Associated Newspapers Ltd v HM Revenue & Customs [2017] EWCA Civ 54 – VAT – retailer vouchers – VATA, Sch 10A – provision of vouchers to customers free of charge as part of business promotion scheme – whether a right to claim deduction of input tax on acquisitions of vouchers from issuer retailers or intermediaries – – whether provision of vouchers free of charge gives rise to an output tax charge – earlier decisions – Revenue & Customs v Associated Newspapers Ltd [2015] UKFTT 641 – Associated Newspapers Ltd v Revenue & Customs [2015] UKFTT 409

Associated Newspapers Ltd v Revenue & Customs [2014] UKFTT 116 – retailer vouchers – delivery to customers as part of newspaper sales promotional scheme – whether articles 3 and 5 of the Value Added Tax (Supply of Services) Order 1993 apply to impose an output tax liability by reference to the cost of the vouchers – whether the vouchers were used for a purpose other than a purpose of the business of the Appellant – held no – preliminary issue decided in favour of the Appellant

Leisure Pass Group Lts v Revenue & Customs [2009] UKVAT V20910 – FACE VALUE VOUCHER – revised terms of London Pass – whether it represents a right to receive services to the value of an amounted stated on it – yes – appeal allowed

Spa & Resort Operations v Revenue & Customs [2009] UKVAT V20979 – VAT – output tax – face-value vouchers issued by appellant to guests at health and beauty treatment spas – assuming vouchers issued by appellant face-value vouchers whether supplied for consideration – no – alternatively whether vouchers discount vouchers – yes – appeal dismissed

Leisure Pass Group Ltd v Revenue & Customs [2007] UKVAT V20351 – FACE-VALUE VOUCHER – London Pass entitling the purchaser to visit a list of attractions without further payment – whether a right to receive services to the value of an amount stated on it or recorded in it – no – appeal dismissed

100.10 Redemption of vouchers

International cases

WIlton Park Ltd v Revenue and Customs [2015] UKUT 343 – whether face-value vouchers issued by appellant companies constitute ‘any 5 security for money’ within Item 1 Group 5 Schedule 9 to VATA 1994 – yes – whether services supplied by clubs in return for commission charged on redemption of vouchers are services of dealing with security for money – no – redemption of vouchers held to be part of composite taxable supply of performance facilitation services by appellants – appeals dismissed

Nagle & Anor (t/a Simon Templar Business Center) v Revenue and Customs [2015] UKFTT 390 – VAT – Onward sale of vouchers issued by retailers – Claim for recovery of input tax dismissed by Tribunal which also held output tax due on “subsequent” sale of vouchers – Parties directed to “use best endeavours” to determine proportion of vouches to be standard-rated – Application to Tribunal in absence of Agreement – Schedule 10A Value Added Tax Act 1994

100.12 Consideration on redemption of vouchers

100.15 Increasing adjustment for unredeemed vouchers

100.18 Arrangement for supply of voucher

100.20 Vouchers supplied to non-residents and redeemed by others in Australia

100.25 Meaning of voucher etc

Division 102 – Cancelled lay-by sales

102.1   What this Division is about

Rulings and Determinations

GSTR 2000/12 – Austlii – Goods and services tax: attributing GST payable and input tax credits for supplies and acquisitions under lay-by sale agreements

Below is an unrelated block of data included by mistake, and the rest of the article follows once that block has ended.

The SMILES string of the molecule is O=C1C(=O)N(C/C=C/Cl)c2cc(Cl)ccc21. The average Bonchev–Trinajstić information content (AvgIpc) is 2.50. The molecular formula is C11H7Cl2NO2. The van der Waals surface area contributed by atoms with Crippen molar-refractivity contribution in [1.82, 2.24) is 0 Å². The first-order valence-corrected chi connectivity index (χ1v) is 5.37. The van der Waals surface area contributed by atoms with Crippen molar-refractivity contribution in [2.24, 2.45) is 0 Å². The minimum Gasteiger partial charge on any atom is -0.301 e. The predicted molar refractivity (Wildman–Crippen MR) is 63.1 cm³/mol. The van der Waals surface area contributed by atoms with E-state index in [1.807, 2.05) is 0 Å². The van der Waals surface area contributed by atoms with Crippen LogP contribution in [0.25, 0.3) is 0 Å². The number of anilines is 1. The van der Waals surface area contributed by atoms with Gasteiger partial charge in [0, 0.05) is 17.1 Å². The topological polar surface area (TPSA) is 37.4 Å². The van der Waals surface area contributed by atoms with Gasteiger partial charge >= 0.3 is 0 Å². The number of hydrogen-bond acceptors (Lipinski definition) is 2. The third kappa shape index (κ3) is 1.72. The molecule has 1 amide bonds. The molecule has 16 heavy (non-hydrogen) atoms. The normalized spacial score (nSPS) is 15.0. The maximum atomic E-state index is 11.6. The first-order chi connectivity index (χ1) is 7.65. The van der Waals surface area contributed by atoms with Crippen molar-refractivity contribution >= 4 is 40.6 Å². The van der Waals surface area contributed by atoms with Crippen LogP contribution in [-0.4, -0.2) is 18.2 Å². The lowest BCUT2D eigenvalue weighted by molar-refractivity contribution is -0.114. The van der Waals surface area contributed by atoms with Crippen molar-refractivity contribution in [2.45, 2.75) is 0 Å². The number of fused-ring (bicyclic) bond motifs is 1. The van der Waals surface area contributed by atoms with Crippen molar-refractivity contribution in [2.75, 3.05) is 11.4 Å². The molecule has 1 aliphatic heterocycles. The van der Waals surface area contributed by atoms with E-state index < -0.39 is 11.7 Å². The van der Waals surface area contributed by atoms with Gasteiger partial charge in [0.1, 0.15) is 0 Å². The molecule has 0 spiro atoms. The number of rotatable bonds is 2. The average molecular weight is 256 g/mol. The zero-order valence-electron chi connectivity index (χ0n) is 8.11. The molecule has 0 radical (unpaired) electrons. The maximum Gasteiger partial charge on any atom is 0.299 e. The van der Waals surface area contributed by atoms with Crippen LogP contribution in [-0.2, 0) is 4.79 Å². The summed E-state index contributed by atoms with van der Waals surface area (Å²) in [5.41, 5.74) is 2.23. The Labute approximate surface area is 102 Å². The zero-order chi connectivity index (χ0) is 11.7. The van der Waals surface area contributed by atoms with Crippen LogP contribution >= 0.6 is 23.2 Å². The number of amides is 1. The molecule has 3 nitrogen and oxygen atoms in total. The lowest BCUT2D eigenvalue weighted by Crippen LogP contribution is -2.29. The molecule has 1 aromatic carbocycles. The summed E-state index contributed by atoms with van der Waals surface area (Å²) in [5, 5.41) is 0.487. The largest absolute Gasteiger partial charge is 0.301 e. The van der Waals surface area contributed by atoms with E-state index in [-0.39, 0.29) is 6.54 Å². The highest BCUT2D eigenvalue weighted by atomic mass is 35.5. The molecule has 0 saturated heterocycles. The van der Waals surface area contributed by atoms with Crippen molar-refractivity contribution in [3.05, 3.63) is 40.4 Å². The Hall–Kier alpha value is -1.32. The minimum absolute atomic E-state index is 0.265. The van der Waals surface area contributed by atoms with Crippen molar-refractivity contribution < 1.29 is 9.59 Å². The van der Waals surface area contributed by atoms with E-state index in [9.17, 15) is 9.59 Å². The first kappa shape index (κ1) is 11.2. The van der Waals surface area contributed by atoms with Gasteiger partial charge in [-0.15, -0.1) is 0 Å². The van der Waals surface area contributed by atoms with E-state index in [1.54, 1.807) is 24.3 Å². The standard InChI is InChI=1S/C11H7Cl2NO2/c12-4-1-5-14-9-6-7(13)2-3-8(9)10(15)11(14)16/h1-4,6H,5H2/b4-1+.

102.5   Cancelled lay-by sales

102.10 Attributing GST and input tax credits

Division 105 – Supplies in satisfaction of debts

105.1   What this Division is about

105.5   Supplies by creditors in satisfaction of debts may be taxable supplies

Cases

Arab bank of Australia Ltd v Jeitani [2016] NSWSC 617 – possession of land – mortgages – mortgagor in default – sale of properties by mortgagee in possession – GST gross-up clauses in sale contracts – mortgagee required to pay GST on sales – whether gross-up clauses should have been enforced

The Trustee for Naidu Family Trust and Commissioner of Taxation [2011] AATA 910 – mortgagee liable for GST where agent of mortgagee completed sale of property where contract executed by vendor (mortgagor) – supply occurred on completion of sale

International cases

Simpson v Commissioner of Inland Revenue [2012] NZCA 126 – whether receivers of mortgagee selling real property personally liable for GST – case analysis – decision of High Court – Simpson v Commissioner of Inland Revenue [2011] NZHC 490

The Commissioner of Inland Revenue v Edgewater Motel Limited [2002] NZCA 293 – power of sale by mortgagee, GST obligations of mortgagee

105.10 Net amounts

105.15 GST returns

105.20 Payments of GST

Division 108 – Valuation of taxable supplies of goods in bond

108.1   What this Division is about

108.5   Taxable supplies of goods in bond etc

Division 110 – Tax-related transactions

110.1   What this Division is about

Subdivision 110A – Income tax-related transactions

110.5   Transfers of tax losses and net capital losses

110.15 Supplies under operation of consolidated group regime

110.20 Tax sharing agreements – entering into agreement etc

110.25 Tax sharing agreements – leaving group clear of group liability

110.30 Tax funding agreements

Subdivision 110B – Other tax-related transactions

110.60 Indirect tax sharing agreements – entering into agreement etc

110.65 Indirect tax sharing agreements – leaving GST group or GST joint venture clear of liability

Division 111 – Reimbursement of employees etc

111.1   What this Division is about

111.5   Creditable acquisitions relating to reimbursements

111.10 Amounts of input tax credits relating to reimbursements

111.15 Tax invoices relating to reimbursements

111.18 Application of Division to volunteers working for charities etc

111.20 Application of Division to recipients of certain withholding payments

111.25 Employers paying expenses of employees etc

111.30 Reimbursements etc of former or future employees etc

Divison 113 – PAYG voluntary agreements

113.1   What this Division is about

113.5   Supply of work or services not a taxable supply